John Prescott will chair nine cabinet committees and deputise for Tony Blair on seven others, Downing Street has announced.
The news has been released to counter suggestions that the deputy prime minister is no longer worth his £134,000 ministerial salary after losing his department responsibilities.
In the reshuffle earlier this month, the Office of the Deputy Prime Minister was reinvented as the Department for Communities and Local Government, led by Ruth Kelly, but Mr Prescott kept his title and salary.
In a written statement to the House of Commons this morning, Mr Blair insisted his deputy would have a "wide ranging brief" in both domestic and international affairs.
"Like previous holders of the office, the deputy prime minister will act with my full authority in overseeing the delivery of government business, including delivering key pledges in the 2005 manifesto," he said.
However, when Mr Prescott stood up in the Commons today - the first time he has faced fellow MPs since news of his affair with his secretary broke last month - he was heckled and jeered by MPs on the opposition bench.
As he attempted to explain his new role, phrases such as "domestic affairs" prompted howls of laughter from the Conservatives, and in reference to claims that the affair took place in his office with the door ajar, one asked him to "keep the door shut this time".
There were more shrieks of laughter after one MP asked whether Mr Prescott would continue to have a "hands on role" in housing policy, causing the speaker to warn that if the disruption continued, he would have to restrict MPs' questions.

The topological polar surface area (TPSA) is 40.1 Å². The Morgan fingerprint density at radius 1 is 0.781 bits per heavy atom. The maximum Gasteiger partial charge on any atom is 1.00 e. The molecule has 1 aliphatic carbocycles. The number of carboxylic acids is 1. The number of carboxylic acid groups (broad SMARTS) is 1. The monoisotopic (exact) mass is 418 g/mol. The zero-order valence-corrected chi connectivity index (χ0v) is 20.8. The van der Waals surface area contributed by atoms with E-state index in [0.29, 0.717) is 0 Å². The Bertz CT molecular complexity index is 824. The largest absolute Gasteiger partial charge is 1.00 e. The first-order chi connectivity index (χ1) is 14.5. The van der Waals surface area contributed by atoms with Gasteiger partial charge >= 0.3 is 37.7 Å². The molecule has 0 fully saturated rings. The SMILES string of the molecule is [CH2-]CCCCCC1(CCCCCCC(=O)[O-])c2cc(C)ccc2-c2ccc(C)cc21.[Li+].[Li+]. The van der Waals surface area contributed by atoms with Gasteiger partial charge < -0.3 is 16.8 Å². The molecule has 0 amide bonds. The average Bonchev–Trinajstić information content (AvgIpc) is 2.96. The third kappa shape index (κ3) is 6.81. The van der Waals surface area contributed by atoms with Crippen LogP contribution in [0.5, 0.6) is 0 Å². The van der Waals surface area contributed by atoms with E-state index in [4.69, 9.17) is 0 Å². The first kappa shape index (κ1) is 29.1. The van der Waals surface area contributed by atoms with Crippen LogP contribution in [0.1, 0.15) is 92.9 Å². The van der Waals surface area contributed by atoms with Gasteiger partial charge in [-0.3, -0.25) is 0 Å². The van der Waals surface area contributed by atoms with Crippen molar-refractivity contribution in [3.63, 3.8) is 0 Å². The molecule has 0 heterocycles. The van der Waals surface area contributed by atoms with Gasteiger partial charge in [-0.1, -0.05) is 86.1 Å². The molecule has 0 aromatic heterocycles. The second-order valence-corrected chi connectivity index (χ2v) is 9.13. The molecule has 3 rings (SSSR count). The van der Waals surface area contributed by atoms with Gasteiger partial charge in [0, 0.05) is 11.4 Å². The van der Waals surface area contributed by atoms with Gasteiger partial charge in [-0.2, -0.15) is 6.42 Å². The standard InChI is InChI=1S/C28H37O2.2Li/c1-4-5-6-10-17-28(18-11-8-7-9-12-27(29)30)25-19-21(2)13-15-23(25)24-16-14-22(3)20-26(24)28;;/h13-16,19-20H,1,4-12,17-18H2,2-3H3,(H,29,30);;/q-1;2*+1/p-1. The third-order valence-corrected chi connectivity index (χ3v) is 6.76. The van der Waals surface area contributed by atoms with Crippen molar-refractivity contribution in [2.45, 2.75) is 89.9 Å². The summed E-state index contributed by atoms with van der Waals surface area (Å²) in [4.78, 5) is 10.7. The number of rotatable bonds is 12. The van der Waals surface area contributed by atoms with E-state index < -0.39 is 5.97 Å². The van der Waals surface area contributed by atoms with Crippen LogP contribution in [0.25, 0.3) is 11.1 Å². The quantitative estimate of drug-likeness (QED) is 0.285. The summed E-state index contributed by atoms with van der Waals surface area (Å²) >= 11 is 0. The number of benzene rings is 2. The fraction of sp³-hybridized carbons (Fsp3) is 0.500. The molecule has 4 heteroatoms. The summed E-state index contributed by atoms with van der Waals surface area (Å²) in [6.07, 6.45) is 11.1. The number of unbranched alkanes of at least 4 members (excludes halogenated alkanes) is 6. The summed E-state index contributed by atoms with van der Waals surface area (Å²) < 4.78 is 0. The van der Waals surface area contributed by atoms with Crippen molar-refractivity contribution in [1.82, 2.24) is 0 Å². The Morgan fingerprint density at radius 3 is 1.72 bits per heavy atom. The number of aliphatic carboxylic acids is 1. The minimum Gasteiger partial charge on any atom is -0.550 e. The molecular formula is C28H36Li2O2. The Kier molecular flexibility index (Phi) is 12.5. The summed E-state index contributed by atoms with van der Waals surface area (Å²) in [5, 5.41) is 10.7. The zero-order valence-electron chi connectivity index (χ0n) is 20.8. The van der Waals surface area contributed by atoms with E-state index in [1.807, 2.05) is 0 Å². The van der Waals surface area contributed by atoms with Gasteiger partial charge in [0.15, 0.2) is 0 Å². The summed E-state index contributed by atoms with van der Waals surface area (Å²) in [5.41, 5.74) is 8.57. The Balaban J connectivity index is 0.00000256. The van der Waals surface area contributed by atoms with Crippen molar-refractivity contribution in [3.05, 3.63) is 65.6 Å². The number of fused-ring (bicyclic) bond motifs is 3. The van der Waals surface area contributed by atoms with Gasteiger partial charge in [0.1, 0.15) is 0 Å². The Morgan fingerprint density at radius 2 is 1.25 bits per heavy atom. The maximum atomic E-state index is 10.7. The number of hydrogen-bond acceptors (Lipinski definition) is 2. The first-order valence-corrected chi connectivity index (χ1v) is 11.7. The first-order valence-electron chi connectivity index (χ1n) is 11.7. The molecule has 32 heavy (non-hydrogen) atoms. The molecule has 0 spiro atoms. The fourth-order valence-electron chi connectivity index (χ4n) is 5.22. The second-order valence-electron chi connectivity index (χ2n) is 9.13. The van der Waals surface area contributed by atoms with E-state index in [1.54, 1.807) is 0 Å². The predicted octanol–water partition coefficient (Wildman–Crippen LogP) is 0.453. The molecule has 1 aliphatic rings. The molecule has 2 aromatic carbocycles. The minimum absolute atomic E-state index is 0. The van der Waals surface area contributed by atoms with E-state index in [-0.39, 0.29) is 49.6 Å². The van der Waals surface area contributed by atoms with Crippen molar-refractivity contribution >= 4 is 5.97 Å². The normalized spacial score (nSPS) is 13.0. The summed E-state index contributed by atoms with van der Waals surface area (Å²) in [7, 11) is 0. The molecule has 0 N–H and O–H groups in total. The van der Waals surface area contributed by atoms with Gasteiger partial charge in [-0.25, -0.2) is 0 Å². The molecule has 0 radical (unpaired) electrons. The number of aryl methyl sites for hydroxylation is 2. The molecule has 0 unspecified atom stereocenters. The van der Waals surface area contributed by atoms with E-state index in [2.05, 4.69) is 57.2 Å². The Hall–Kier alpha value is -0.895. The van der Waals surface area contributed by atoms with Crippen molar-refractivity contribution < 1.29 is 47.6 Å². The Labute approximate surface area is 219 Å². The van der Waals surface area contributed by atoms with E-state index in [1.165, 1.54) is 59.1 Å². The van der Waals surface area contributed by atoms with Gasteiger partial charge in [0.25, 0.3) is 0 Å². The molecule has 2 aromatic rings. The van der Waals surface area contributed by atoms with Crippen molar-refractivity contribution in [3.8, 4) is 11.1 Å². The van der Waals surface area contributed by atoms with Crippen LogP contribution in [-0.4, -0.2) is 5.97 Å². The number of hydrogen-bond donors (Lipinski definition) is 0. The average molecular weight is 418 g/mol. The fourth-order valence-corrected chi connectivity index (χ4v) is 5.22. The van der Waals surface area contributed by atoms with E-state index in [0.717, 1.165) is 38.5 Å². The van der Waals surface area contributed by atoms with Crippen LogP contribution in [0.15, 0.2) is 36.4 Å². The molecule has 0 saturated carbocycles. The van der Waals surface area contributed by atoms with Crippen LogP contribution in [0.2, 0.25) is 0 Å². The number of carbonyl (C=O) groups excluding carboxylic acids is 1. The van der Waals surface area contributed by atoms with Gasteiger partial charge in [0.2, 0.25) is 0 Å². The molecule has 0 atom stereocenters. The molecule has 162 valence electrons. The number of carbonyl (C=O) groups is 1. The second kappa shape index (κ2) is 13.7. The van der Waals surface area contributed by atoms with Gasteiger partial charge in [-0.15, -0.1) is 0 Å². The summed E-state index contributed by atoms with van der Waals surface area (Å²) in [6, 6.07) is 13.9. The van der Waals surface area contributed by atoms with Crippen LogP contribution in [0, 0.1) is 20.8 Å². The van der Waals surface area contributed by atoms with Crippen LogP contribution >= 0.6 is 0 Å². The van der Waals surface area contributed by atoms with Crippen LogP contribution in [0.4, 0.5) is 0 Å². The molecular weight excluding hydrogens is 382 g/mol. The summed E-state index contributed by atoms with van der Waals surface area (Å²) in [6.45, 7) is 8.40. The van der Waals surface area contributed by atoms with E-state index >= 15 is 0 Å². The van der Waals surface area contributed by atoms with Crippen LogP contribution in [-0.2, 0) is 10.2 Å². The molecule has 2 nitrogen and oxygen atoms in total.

Like a true veteran, however, Mr Prescott ploughed ahead and made clear that his brief would see him work much harder than his Conservative predecessor, Lord Heseltine.
"There were no complaints about him at the time," he insisted, before declaring: "The prime minister has given me an important job to do and I'm getting on with it."
Mr Prescott has long played a key role as go-between for Mr Blair and the chancellor, Gordon Brown, and is likely to continue this in his new position as a "broker" on government policy.
But shadow constitutional affairs secretary Oliver Heald.today questioned whether this was a government role, and not one more suited to Mr Prescott's position as deputy leader of the Labour party - to be paid for as such.
"Isn't it the blunt truth that his principal role now is as political broker, as a sort of marriage guidance broker between No 10 and No 11? Can he assure us that civil servants in his office won't be dragged into this - and shouldn't the Labour party be paying?" he asked.
Mr Prescott rejected all further quips about his value for money however, and in particular hit out at claims that he has kept two official homes and his famous two Jaguar cars.
"I have one house, and one car, ten years old. I suspect that on the opposite benches, most people have got a lot more than that," he said.